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Mol Pharmacol. 2001 Apr;59(4):751-7.

Activation of the p53 DNA damage response pathway after inhibition of DNA methyltransferase by 5-aza-2'-deoxycytidine.

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  • 1Division of Molecular Pharmacology, Huntsman Cancer Institute, University of Utah, Salt Lake City, Utah 84112, USA.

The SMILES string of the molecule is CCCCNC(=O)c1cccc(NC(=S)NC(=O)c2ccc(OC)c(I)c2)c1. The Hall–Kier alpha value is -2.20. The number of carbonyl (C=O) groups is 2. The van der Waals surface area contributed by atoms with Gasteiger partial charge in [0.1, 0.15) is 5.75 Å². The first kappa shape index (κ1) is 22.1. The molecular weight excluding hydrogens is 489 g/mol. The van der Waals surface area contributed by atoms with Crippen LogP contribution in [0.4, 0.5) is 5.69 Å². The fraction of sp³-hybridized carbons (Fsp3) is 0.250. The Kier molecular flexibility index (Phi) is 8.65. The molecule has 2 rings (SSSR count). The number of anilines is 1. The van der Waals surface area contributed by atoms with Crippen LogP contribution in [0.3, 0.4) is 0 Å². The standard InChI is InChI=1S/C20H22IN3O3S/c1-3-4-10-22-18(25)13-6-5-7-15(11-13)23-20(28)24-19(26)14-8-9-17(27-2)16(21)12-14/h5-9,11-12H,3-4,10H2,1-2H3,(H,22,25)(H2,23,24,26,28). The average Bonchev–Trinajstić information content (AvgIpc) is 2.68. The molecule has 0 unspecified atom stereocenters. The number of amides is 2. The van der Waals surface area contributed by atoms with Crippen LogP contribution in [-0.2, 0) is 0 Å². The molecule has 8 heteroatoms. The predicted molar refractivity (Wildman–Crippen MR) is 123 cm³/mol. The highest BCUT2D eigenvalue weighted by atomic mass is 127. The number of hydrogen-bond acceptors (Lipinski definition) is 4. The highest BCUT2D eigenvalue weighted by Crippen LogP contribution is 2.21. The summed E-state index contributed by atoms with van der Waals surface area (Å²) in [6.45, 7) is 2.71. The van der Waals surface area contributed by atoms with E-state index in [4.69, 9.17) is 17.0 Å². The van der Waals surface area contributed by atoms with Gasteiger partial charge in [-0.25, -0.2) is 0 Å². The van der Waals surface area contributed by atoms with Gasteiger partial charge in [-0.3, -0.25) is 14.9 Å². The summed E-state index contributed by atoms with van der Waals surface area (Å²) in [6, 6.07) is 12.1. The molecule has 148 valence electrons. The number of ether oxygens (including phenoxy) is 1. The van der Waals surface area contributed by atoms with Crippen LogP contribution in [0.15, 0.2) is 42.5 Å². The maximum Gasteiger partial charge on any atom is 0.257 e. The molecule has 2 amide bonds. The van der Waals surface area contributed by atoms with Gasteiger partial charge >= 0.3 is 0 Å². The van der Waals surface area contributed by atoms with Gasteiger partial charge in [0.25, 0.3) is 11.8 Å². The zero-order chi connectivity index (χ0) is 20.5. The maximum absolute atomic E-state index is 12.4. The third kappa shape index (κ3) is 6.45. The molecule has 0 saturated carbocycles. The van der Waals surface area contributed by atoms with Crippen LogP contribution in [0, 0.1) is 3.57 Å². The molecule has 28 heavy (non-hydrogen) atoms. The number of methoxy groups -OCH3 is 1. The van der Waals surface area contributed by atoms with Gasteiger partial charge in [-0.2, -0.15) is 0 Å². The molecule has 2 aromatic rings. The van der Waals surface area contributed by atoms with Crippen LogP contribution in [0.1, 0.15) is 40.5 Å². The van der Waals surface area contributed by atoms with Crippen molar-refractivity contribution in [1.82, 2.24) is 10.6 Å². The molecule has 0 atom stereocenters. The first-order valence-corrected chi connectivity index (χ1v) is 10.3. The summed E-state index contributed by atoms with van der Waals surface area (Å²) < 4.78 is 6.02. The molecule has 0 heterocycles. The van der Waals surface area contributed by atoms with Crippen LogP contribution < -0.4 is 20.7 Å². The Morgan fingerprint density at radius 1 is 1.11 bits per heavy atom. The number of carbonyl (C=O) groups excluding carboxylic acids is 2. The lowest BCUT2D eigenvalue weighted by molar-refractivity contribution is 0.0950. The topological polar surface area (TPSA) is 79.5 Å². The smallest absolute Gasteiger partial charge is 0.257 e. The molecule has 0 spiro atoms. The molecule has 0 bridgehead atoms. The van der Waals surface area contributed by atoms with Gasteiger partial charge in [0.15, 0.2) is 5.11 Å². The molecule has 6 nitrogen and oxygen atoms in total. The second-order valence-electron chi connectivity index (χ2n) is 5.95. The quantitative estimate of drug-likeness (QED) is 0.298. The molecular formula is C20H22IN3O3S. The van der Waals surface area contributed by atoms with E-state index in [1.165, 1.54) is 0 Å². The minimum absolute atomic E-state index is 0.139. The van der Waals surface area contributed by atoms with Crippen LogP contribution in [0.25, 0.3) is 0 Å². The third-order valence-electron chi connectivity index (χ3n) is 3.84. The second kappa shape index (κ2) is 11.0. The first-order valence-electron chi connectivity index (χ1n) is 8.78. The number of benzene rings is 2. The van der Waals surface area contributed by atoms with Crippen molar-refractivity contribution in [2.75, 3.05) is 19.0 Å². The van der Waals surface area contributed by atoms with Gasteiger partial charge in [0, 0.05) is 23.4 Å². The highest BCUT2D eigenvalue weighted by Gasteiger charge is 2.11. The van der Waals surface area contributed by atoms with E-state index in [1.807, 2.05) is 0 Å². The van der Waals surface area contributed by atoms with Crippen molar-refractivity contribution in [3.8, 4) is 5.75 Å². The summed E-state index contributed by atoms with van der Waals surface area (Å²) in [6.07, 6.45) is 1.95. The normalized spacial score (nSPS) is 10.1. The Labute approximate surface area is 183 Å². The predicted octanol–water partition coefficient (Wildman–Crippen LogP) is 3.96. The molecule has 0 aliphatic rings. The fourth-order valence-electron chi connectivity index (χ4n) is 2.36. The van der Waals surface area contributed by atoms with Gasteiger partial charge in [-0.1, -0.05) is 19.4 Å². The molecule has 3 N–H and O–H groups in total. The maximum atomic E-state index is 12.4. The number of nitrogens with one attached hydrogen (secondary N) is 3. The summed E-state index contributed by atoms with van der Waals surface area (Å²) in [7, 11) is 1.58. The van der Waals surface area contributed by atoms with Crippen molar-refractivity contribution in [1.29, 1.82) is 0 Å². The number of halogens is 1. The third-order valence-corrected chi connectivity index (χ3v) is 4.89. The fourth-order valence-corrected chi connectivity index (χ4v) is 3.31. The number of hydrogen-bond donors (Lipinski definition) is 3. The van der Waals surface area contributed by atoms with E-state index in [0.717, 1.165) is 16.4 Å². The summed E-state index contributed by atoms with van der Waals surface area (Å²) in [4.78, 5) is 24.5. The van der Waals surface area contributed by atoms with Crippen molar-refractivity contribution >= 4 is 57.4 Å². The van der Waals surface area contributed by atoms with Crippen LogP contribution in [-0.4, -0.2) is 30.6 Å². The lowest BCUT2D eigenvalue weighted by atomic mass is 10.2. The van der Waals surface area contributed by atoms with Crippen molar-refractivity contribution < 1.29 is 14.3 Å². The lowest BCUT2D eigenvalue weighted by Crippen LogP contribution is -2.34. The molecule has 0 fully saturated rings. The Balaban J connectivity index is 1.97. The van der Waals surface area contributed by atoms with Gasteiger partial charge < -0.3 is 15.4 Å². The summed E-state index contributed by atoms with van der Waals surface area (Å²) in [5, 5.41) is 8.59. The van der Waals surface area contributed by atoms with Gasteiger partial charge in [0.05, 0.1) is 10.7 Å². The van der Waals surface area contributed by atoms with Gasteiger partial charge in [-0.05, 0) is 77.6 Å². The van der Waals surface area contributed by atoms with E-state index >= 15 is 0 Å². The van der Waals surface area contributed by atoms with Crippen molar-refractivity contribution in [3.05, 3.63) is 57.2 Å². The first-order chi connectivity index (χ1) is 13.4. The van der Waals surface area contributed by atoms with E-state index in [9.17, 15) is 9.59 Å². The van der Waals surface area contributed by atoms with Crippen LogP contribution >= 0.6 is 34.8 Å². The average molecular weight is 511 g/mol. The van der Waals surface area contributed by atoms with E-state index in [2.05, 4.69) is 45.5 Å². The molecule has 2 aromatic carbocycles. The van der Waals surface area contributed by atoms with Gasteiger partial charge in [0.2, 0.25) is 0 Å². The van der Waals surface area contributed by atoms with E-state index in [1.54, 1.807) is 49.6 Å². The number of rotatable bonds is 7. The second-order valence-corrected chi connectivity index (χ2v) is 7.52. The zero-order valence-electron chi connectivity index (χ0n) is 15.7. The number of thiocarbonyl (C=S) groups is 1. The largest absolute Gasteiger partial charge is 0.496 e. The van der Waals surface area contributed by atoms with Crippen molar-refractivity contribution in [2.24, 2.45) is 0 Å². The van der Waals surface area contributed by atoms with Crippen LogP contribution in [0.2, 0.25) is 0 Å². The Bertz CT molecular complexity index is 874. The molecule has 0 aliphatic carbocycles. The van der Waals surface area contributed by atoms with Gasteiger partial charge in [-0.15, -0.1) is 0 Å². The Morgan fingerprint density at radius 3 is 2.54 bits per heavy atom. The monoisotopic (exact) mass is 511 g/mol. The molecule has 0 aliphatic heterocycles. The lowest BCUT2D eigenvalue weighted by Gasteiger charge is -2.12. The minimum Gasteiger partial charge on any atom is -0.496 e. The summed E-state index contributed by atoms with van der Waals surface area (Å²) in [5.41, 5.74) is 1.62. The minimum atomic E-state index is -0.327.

Transcriptional silencing of tumor suppressor genes by DNA methylation occurs in cancer cell lines and in human tumors. This has led to the pursuit of DNA methyltransferase inhibition as a drug target. 5-Aza-2'-deoxycytidine [5-aza-CdR (decitabine)], a potent inhibitor of DNA methyltransferase, is a drug currently in clinical trials for the treatment of solid tumors and leukemia. The efficacy of 5-aza-CdR may be related to the induction of methylation-silenced tumor suppressor genes, genomic hypomethylation, and/or enzyme-DNA adduct formation. Here, we test the hypothesis that 5-aza-CdR treatment is perceived as DNA damage, as assessed by the activation of the tumor suppressor p53. We show that 1) colon tumor cell lines expressing wild-type p53 are more sensitive to 5-aza-CdR mediated growth arrest and cytotoxicity; 2) the response to 5-aza-CdR treatment includes the induction and activation of wild-type but not mutant p53 protein; and 3) the induction of the downstream p53 target gene p21 is partially p53-dependent. The induction of p53 protein after 5-aza-CdR treatment did not correlate with an increase in p53 transcripts, indicating that hypomethylation at the p53 promoter does not account for the p53 response. It is relevant that 5-aza-CdR has shown the greatest promise in clinical trials for the treatment of chronic myelogenous leukemia, a malignancy in which functional p53 is often retained. Our data raise the hypothesis that p53 activation may contribute to the clinical efficacy and/or toxicity of 5-aza-CdR.

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